Navy command had no knowledge of the ship's sinking until survivors were spotted three and a half days later. At 10:25 on 2 August by a PV-1 Ventura flown by Lieutenant Wilbur "Chuck" Gwinn and copilot Lieutenant Warren Colwell during a routine patrol flight.

Of the 880 that survived the sinking, only 321 men came out of the water alive; 317 ultimately survived. They suffered from lack of food and water, exposure to the elements (hypothermia, dehydration, hypernatremia, photophobia, starvation and dementia), severe desquamation, and shark attacks, while some killed themselves or other survivors in various states of delirium and hallucinations.

The Indianapolis sinking, and lack of an escort to report her need of assistance, resulted in the most shark attacks on humans in history. Most of the attacks were attributed to the oceanic whitecap shark species. Tiger sharks might have also killed some of the survivors. Many of those whom died of other causes were dragged off by sharks.

Once the PV-12 crew spotted the survivors helplessly floating on the surface, "Chuck" Gwinn immediately dropped a life raft and a radio transmitter. All air and surface units capable of rescue operations were dispatched to the scene at once. 

A PBY Catalina seaplane under the command of Lieutenant R. Adrian Marks was dispatched to lend assistance and report. En route to the scene, Marks overflew Cecil J. Doyle and alerted her captain, W. Graham Claytor, Jr., of the emergency. On his own authority, Claytor decided to divert to the scene.

Arriving hours ahead of Doyle, Marks' crew began dropping rubber rafts and supplies. Having seen men being attacked by sharks, Marks disobeyed standing orders and landed on the open sea. He began taxiing to pick up the stragglers and lone swimmers who were at the greatest risk of shark attack.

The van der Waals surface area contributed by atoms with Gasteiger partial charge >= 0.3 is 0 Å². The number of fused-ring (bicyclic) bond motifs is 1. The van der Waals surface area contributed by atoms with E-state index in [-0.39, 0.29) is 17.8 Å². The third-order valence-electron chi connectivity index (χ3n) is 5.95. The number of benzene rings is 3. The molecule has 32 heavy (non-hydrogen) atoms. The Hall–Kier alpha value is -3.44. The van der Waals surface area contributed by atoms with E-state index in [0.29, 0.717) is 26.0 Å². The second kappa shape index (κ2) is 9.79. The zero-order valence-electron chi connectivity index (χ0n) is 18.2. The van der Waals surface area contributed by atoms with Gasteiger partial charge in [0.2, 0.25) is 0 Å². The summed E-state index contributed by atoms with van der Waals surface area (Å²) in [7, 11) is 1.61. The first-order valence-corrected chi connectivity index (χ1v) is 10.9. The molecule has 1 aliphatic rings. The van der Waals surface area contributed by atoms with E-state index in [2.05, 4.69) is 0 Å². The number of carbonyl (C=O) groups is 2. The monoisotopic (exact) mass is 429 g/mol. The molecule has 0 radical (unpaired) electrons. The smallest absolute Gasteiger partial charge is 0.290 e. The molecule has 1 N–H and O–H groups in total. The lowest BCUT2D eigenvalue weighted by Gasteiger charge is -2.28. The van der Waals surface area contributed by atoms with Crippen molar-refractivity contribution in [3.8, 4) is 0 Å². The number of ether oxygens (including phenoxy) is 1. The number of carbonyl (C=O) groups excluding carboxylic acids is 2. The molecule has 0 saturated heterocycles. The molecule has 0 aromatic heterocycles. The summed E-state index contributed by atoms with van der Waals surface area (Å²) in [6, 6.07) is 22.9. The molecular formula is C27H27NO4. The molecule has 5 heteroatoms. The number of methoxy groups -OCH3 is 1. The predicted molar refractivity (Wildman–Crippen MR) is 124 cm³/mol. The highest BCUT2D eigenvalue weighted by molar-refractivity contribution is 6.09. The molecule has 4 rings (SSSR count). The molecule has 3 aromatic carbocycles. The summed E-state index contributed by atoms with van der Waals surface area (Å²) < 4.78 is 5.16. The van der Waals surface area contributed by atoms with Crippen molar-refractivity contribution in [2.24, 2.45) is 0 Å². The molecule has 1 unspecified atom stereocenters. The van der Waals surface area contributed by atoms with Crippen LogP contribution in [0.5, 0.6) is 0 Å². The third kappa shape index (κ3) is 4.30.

Learning the men were the crew of Indianapolis, he radioed the news, requesting immediate assistance. Doyle responded while en route. When Marks' plane was full, survivors were tied to the wings with parachute cord, damaging the wings so that the plane would never fly again and had to be sunk.

Marks and his crew rescued 56 men from the bloodied waters that day...

#USSIndianapolis #USN #USNavy #Littleboy #Hiroshima #Japan #WW2 #Sharks #Ocean #Rescue #Aviation #History #SAR #Heroes
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August 6th 1945 - The 393d Bombardment Squadron B-29 Enola Gay, piloted by Colonel Paul W. Tibbets, took off from North Field airbase on Tinian for the primary target, Hiroshima, and with Kokura and Nagasaki as mission alternatives. The Enola Gay was accompanied by two other B-29s. The Great Artiste, commanded by Major Charles W. Sweeney, carried instrumentation, and a then-nameless aircraft later called Necessary Evil commanded by Captain George Marquardt, served as the photography aircraft

After leaving Tinian the aircraft made their way separately to Iwo Jima where they rendezvoused at 8,010 ft and set course for Japan. The aircraft arrived over the target in clear visibility at 32,333 ft. Parsons, who was in command of the mission, armed the bomb during the flight to minimize the risks during takeoff. His assistant, Second Lieutenant Morris Jeppson, removed the safety devices 30 minutes before reaching the target area.

About an hour before the bombing, Japanese early warning radar detected the approach of some American aircraft headed for the southern part of Japan. An alert was given and radio broadcasting stopped in many cities, among them Hiroshima. At nearly 08:00, the radar operator in Hiroshima determined that the number of planes coming in was very small—probably not more than three—and the air raid alert was lifted. To conserve fuel and aircraft, the Japanese had decided not to intercept small formations.